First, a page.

|The Five Sisters as seen from Mars|
Except perhaps among Martian cricketers. For Glenelg is without either a cricket field or practice facility. Any Martian cricketer landing for a twinning visit will therefore find themselves at a loose end. A love of epic scenery will help them - there is no finer view in Scotland than that of the Five Sisters of Kintail from the road above Glenelg. It may be as the Martian cricketers tire of that view and feel that they have seen enough of Glenelg's impressive brochs - and to a Martian one broch looks pretty much like another they feel a certain anxiety.
By a minor miracle in this part of the world, they find they have a mobile signal and hastily they text the fixture secretary. They ask whether they have the right date and where the opposition is. An animated conversation follows.
'Right at which roundabout? No we went left at the moon and took it from there. We should have gone left.........'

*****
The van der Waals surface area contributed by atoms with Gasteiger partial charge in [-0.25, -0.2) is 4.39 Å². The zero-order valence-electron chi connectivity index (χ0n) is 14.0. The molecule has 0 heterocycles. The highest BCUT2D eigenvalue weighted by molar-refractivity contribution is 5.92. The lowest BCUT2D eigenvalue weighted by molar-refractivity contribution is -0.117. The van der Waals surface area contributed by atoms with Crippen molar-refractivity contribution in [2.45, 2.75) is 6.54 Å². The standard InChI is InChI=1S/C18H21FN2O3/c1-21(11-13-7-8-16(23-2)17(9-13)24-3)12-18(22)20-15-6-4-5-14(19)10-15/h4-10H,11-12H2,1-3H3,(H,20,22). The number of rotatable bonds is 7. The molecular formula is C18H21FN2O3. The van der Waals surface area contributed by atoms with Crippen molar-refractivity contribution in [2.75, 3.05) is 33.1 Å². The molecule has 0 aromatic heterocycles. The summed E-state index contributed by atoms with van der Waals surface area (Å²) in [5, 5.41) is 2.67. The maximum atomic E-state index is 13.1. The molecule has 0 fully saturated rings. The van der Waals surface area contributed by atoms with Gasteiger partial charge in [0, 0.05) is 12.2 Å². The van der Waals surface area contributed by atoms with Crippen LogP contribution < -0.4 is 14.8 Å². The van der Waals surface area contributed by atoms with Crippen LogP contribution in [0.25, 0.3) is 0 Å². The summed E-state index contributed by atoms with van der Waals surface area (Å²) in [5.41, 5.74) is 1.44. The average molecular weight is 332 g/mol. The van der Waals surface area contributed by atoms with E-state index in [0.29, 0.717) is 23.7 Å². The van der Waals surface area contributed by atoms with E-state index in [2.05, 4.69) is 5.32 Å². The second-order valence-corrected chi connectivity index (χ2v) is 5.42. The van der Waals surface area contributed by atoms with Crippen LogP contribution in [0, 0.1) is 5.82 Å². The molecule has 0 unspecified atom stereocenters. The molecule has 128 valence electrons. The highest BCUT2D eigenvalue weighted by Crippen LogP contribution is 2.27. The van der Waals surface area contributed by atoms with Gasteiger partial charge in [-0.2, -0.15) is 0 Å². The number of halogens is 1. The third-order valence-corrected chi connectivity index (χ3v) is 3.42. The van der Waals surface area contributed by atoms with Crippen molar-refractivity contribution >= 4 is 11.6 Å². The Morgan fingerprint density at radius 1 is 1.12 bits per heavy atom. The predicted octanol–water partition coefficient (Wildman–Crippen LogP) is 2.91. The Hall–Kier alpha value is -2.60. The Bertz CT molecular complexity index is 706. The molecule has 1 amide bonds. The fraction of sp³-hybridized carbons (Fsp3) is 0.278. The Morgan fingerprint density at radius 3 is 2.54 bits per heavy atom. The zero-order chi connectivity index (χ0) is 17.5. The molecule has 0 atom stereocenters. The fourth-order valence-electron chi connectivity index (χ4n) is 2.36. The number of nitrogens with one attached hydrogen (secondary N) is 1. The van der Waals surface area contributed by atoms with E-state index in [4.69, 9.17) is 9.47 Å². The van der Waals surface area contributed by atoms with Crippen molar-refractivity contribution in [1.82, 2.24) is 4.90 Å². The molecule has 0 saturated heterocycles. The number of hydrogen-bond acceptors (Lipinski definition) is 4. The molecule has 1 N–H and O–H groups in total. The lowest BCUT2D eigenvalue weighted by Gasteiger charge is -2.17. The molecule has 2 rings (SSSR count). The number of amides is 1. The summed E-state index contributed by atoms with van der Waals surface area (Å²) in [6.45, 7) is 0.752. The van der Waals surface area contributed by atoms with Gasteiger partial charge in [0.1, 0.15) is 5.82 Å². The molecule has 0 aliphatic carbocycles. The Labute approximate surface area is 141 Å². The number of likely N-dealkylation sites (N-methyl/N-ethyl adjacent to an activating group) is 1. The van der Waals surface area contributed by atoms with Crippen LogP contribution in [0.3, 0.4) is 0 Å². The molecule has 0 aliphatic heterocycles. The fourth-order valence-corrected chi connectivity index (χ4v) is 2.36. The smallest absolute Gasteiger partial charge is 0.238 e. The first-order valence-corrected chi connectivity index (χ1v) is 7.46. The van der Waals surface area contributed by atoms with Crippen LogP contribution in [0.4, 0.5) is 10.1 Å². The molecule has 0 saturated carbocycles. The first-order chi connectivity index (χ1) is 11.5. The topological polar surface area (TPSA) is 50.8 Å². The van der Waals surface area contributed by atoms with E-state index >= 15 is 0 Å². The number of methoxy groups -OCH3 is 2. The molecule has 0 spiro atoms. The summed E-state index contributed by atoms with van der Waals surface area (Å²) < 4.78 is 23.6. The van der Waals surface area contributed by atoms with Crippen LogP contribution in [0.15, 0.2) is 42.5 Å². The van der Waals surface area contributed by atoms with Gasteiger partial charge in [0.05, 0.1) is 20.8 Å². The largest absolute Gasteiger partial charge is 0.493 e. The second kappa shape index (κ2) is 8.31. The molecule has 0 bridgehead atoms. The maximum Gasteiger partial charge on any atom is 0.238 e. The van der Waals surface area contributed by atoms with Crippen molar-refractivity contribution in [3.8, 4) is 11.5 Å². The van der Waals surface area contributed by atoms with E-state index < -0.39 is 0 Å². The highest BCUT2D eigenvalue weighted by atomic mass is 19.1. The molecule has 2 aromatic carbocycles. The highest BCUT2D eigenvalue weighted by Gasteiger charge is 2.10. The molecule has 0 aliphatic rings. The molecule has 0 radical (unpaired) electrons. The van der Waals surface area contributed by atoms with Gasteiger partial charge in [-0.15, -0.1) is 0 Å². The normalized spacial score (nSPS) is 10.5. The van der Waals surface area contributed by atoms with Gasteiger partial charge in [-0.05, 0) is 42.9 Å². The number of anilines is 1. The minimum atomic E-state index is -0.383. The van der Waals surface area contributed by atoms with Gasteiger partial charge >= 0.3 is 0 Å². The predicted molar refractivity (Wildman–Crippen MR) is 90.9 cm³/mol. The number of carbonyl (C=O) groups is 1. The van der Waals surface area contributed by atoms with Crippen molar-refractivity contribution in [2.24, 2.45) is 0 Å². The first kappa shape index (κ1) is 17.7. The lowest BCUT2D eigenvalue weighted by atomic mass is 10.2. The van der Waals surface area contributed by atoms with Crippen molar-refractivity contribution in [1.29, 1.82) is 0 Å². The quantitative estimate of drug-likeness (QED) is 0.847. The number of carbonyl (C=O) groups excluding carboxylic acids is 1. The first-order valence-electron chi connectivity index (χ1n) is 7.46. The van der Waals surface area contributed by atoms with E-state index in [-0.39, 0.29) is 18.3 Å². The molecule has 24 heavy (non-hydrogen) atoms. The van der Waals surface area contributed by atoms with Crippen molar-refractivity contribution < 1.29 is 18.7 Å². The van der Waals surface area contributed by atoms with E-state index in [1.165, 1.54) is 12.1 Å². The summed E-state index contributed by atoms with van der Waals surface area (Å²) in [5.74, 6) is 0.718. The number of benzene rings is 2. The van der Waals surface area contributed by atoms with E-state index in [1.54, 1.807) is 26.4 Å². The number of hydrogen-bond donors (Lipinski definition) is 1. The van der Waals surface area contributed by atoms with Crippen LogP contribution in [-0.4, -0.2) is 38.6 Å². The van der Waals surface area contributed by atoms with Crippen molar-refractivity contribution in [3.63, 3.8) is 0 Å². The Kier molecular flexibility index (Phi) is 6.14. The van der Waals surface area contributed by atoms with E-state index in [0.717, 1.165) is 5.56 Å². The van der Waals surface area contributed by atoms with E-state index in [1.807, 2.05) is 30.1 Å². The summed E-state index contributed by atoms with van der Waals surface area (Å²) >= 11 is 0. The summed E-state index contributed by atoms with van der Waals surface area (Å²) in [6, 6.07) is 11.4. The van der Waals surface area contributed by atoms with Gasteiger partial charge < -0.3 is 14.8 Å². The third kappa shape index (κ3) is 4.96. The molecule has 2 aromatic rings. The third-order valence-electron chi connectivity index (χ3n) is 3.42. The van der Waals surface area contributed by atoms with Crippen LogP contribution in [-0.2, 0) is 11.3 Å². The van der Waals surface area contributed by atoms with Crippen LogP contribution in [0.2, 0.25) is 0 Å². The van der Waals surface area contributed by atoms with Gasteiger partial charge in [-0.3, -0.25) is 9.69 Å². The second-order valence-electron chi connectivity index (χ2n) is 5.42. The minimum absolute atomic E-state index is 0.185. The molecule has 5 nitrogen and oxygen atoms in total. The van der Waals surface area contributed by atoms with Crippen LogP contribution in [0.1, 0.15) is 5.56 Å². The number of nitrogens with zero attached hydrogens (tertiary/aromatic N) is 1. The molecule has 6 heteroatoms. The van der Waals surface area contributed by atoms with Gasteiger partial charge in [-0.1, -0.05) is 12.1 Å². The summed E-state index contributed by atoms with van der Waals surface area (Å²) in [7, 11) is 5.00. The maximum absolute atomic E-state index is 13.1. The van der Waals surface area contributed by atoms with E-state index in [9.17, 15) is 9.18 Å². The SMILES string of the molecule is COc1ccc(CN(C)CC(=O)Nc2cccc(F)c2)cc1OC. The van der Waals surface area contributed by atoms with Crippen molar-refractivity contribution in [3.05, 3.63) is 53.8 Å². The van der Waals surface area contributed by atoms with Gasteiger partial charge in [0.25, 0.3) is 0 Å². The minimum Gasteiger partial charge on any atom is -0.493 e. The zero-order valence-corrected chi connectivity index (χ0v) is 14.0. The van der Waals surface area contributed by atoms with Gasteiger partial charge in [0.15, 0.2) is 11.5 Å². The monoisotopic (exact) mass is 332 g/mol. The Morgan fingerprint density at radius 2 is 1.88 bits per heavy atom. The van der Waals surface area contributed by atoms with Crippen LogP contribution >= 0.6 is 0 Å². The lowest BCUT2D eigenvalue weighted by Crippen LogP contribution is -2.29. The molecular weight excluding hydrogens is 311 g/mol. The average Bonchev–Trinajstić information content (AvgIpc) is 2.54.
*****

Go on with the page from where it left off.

A simple error, which many touring sides have made. A failure to check the SatNav at a critical point. All roundabouts look the same until you've seen them before. Particularly if you are from outerspace.
The cricketing Martians intended to arrive in Glenelg, near Adelaide, in South Australia. This Glenelg was established in 1836 and is the oldest European settlement on mainland South Australia and was named after Lord Glenelg, at the time Secretary of State for War and the Colonies. It may not have the Five Sisters of Kintail; and in all probability is devoid of brochs; even the shark museum that used to be there has moved. But it does have the Glenelg District Cricket Club, the Seahorses, who are a significant force in the South Australian Grade Cricket.
It is also the club that nurtured Ian and Greg Chappell amongst other Australian cricketers of note. Overseas players have also played there including Monty Panesar. A worthy fixture for a touring Martian club.